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Georgia Tech Football: What Should We Learn This Week - Kennesaw State

There are a lot of questions Tech needs to figure out quickly.

Kennesaw State University vs Jacksonville State University Set Number: X162336 TK1

Well, I think it’s safe to say that after Week 1, there are still a lot of questions that need to be answered, but before we get into those, let’s review from last week to see what we learned.

Has Georgia Tech figured out how to contain a quarterback who can run?


So, the short answer here is no, they didn’t. While NIU quarterback Rocky Lombardi didn’t have a terrific day on the ground, he also didn’t really need to because he certainly wasn’t worried about getting sacked; Georgia Tech only produced three QB pressures on Saturday. He finished with five carries for 23 yards and then also completed 11-of-17 through the air, because quite frankly, Lombardi didn’t need to move the offense. Running back Harrison Waylee did a perfectly good job of that, rushing for 144 yards.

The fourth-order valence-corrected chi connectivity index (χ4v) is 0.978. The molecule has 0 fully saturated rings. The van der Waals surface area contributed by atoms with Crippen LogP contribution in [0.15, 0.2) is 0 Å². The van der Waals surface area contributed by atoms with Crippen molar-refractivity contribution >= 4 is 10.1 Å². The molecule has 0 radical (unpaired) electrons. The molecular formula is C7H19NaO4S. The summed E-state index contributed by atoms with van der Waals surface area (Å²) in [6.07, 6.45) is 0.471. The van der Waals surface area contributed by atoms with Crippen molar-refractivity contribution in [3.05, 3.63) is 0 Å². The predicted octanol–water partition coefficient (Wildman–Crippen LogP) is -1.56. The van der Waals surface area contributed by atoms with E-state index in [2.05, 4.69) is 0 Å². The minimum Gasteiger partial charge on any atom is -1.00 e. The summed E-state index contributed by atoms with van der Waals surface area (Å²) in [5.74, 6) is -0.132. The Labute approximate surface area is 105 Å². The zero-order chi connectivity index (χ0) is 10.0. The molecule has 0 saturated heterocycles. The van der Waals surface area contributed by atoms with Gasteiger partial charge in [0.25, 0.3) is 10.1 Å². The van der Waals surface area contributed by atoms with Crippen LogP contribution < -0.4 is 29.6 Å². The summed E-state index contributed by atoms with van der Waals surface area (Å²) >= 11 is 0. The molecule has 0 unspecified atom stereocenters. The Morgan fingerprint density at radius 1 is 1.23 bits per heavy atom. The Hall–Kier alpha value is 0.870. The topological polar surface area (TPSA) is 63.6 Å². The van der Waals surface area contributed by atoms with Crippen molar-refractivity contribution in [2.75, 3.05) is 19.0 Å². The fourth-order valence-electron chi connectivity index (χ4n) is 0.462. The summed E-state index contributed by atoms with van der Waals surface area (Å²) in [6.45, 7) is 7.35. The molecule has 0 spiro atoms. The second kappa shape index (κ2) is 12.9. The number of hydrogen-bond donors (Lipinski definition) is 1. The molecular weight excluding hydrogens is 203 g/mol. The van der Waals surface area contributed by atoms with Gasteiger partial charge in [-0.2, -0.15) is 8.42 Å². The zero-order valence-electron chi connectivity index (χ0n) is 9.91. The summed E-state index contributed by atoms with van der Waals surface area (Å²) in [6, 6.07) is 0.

Has the offensive line actually gotten better, or have we been all talk?

I will say that I think the offensive line did look a little bit better. Jahmyr Gibbs and Jordan Mason both rushed for more than 90 yards and averaged over 5.5 yards a rush between them. To steal a stat from Robert’s Advanced Stat review, Georgia Tech allowed a 20 percent pressure rate, which while not amazing is in line with the goal rate that Robert set. This is something I think we’ll get a better idea of over the next few games.